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Movements and behaviour of European common cuttlefish Sepia officinalis in English Channel inshore waters : first results from acoustic telemetry
journal contributionposted on 2017-12-06, 00:00 authored by I Bloor, V Wearmouth, S Cotterell, M McHugh, N Humphries, Emma JacksonEmma Jackson, M Attrill, D Sims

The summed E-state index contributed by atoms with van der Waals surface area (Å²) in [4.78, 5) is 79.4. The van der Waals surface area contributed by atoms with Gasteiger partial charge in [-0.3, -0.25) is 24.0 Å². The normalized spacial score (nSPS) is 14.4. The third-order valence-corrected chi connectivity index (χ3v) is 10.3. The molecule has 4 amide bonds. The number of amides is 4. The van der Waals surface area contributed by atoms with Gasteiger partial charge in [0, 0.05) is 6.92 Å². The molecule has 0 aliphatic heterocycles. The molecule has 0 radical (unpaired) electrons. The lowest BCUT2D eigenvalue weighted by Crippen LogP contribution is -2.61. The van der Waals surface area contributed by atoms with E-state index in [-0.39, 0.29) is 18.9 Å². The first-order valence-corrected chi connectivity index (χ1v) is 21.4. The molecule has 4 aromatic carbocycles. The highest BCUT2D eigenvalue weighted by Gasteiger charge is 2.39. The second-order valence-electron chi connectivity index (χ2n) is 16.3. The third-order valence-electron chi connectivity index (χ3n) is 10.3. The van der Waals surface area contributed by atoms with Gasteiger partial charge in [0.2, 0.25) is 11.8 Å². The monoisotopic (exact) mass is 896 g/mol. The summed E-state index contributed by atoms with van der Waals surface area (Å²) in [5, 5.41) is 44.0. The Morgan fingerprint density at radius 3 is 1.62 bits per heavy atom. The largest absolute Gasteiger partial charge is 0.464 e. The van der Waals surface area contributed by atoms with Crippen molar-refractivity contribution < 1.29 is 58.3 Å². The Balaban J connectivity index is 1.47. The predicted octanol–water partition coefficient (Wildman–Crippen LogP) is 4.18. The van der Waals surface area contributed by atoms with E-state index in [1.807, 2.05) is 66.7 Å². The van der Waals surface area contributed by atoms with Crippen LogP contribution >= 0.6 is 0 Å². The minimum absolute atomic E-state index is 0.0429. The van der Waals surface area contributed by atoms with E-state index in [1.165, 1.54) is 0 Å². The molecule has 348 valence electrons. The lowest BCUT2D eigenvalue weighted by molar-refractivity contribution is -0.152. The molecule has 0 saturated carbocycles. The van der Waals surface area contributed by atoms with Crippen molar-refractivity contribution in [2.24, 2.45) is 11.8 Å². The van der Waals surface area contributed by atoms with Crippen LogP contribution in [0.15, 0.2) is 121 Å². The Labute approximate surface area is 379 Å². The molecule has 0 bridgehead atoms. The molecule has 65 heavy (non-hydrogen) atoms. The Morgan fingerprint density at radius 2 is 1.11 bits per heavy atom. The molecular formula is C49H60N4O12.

The increasing importance of the European common cuttlefish Sepia officinalis as a commercial fishery resource raises concerns that our limited understanding of its behaviour and movements in natural habitats may impede future management for this species. Whilst information regarding the fine-scale movements and behaviour of small marine species such as cuttlefish can be difficult to obtain, the increasing miniaturisation of electronic tags, combined with novel attachment techniques, has now enabled tracking of this cephalopod. In this study we describe the first use of electronic tags attached to adult and sub-adult S. officinalis to monitor their movements and behaviour within natural environments. Eight adults (170–205 mm dorsal mantle length [DML]) were fitted with continuous acoustic transmitters and ten sub-adults (132–180 mm DML) were fitted with coded acoustic transmitters. All transmitters were attached to the internal cuttlebone of the living animal. Tagged animals recovered rapidly from anaesthesia and surgical procedures and were found to retain tags for periods of up to 11 weeks in this short-term study. Six of the eight adult cuttlefish released into a radio–acoustic positioning (VRAP) array left the area rapidly (≤ 45 min) whilst two remained for multiple days (≤ 9 days). Short-term site fidelity at a local level was observed in only two adults, whilst larger scale movements along the coastline (≤ 35 km) occurred in three adults, indicating that a complex range of spatial behaviour patterns could occur among spawning adults. Similar patterns were observed in the space use of sub-adults monitored using a passive acoustic-receiver array on the seabed. Three sub-adults were detected within the study area over an extended period of time (≥ 73 days), whilst the remaining sub-adults left the study area rapidly and without return. The capacity to monitor the movements of both adult and sub-adult cuttlefish in their natural environment will facilitate identification and understanding of ontogenic changes in behaviours and migratory patterns of wild populations. Our results highlight the potential of electronic tagging methods as tools to aid conservation and management of this important commercial fishery species in the future.